Dick Erickson keeps a call girl in the garage of his home.

But before the vice squad rolls, be advised that the girl is a mannequin. She represents an old-fashioned switchboard operator.

Erickson has good reason for such a tableau: He collects rare old telephones and has one of the largest such accumulations in the country -- more than 300 and most of them work.

"See this one," he said, pecking on something that looked like a typewriter. "It was called a Typewriter Dialer and it was used in England during the second World War. It had 10 keys and you punched out a phone number just as if you were writing a letter."

Another of his models, popular at the turn of the century, was worn like a stethoscope, with the caller speaking into a mouthpiece that almost encircled his mouth like a gag.

The 43-year-old Erickson is a field rep with Pacific Telephone and so perhaps it was inevitable that one day seven years ago, while poking around in an antique shop, he gravitated toward a phone in the shape of the Eiffel Tower.

And now the walls of his garage are lined with just about every model since Alexander Graham Bell became the first person not to get a busy signal.

One is a fine old 6-foot oaken cabinet that even took silver dollars.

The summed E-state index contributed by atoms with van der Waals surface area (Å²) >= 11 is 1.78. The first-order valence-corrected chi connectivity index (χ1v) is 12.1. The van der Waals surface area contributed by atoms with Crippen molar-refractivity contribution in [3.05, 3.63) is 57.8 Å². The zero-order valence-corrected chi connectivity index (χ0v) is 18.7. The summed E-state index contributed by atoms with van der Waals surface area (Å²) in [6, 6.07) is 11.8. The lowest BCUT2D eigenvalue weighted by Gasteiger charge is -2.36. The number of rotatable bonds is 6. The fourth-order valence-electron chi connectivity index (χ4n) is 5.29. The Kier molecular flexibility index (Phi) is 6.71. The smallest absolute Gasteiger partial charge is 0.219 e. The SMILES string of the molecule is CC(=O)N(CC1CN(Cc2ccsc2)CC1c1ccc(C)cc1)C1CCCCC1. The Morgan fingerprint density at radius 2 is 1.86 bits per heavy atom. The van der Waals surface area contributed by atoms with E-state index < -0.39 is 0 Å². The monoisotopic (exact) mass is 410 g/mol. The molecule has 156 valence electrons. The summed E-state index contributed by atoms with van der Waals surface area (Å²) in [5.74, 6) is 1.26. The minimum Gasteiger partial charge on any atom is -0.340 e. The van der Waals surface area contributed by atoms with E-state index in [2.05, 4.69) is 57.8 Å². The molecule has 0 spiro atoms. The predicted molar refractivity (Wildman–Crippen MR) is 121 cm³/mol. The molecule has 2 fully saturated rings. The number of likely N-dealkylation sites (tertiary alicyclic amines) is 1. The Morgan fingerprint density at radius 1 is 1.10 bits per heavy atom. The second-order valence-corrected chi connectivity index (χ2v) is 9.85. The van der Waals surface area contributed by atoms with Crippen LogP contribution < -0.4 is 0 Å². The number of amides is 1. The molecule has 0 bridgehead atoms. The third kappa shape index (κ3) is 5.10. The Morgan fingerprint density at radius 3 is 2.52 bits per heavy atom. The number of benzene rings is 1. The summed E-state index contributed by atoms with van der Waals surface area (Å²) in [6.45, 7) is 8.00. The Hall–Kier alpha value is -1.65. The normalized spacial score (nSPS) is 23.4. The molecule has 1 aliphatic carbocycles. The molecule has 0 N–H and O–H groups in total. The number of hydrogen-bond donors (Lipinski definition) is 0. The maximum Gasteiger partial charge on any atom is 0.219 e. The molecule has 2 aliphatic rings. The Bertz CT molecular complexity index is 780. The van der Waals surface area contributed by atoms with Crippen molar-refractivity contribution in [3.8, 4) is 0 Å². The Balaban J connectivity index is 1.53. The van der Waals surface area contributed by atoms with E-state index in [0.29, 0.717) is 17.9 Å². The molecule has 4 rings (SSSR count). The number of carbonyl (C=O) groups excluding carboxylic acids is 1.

"In those days, around 1890, a transcontinental call cost $22," Erickson said. "This particular model took dollars, half-dollars, quarters, dimes and nickels. Each slot made a different tone, and a long-distance call made a lot of music, but you needed a lot of coins."

The reason for the height of the cabinet, he went on, was to accommodate large glass batteries.

"There was no electronics, so you cranked up to reach the operator, she would tell you how much to deposit, and then she would listen for the sounds of the various coins.

"And in those days the calls were measured in quarter-minute intervals."

He has them all, even one from the Queen Mary which advises: "You can telephone to any part of the world whilst at sea."

On and on goes the collection. We would tell you more, but your three minutes are up.